July is national Minority Mental Health Month. In honor of the great work being done statewide, AHCCCS is highlighting several community partners.

Tanner Community Development, based in Phoenix, runs the Help Enrich African American Lives (HEAAL) coalition. Program Manager Loren Grizzard answered a few questions about the coalition and how they help address minority mental health.

1. How does the coalition address minority mental health?

The HEAAL coalition partners with mental health professionals to provide community education opportunities. In addition, several coalition members are providers of such services, contribute to our community forums, and monthly spotlights. Additionally, we attempt to collect data through surveys and community outreach to assess our community’s perceived mental health posture.

2. The HEAAL coalition specifically targets African Americans. Is this Maricopa County specific? Are others also encouraged to participate?

HEAAL has the opportunity to serve Maricopa County. We, however, focus on a service area bounded by Camelback Road (north), 48th Street (east), South Mountain Range (south), and 81st Avenue (west).  Although our target population is the African American community we service all communities in our service area and throughout the county.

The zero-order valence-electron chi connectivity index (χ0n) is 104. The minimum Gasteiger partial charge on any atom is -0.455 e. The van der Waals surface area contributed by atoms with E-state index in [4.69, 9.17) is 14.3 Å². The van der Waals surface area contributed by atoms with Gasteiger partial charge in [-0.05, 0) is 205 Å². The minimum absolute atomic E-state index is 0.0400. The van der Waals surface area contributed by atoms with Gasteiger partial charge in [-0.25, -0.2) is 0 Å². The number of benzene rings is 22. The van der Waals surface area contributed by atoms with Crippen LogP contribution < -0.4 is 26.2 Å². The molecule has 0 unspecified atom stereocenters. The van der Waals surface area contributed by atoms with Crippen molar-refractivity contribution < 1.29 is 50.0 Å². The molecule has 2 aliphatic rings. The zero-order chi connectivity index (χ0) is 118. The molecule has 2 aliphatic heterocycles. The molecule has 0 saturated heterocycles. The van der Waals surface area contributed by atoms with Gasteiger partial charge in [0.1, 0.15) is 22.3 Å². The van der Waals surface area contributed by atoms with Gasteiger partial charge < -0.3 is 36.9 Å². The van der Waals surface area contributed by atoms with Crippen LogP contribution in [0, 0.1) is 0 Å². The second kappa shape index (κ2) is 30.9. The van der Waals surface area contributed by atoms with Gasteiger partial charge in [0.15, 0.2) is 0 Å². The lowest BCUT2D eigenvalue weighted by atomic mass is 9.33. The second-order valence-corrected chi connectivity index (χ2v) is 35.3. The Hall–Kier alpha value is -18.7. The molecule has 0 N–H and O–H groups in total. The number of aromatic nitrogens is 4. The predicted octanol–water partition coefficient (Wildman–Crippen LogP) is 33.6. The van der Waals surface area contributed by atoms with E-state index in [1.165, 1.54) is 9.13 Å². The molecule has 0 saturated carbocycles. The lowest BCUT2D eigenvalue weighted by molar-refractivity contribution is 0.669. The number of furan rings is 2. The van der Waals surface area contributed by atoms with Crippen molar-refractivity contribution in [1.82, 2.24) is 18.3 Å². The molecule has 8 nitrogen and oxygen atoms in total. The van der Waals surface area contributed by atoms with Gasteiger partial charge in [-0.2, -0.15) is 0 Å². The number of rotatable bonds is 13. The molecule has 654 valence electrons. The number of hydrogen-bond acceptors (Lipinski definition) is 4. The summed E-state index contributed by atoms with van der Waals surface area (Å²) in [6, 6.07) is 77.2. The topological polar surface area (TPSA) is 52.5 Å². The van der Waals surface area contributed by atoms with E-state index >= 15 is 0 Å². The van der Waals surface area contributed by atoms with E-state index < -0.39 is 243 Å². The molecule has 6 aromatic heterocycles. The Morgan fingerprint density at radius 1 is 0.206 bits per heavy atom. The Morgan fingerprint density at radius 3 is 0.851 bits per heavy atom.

3. Is any of your programming offered in other languages? 

We endeavor to provide Spanish translation at our community forums and flyers for various events are provided in Spanish.  This depends greatly on the availability of translation services as none of our team members are fluent in Spanish.

4. What would you like members of the community to know about Tanner and the coalition? 

Community engagement and collaboration are the hallmark to the achievement of the goals of Tanner and the HEAAL coalition. We strive to ensure that all voices are heard and all have a seat at the table. We are ever-expanding in bringing new voices to the challenges our impacting the community we serve.

5. How can those interested in your services contact you? 

Program Manager – Loren Grizzard

700 East Jefferson Street, Suite 200

Phoenix, AZ 85034

602-253-6904 ext. 205

Web –

For more information about Minority Mental Health Month, visit the National Alliance on Mental Illness for resources. To read our first provider profile on Native Americans for Community Action (NACA), based in Flagstaff, click here.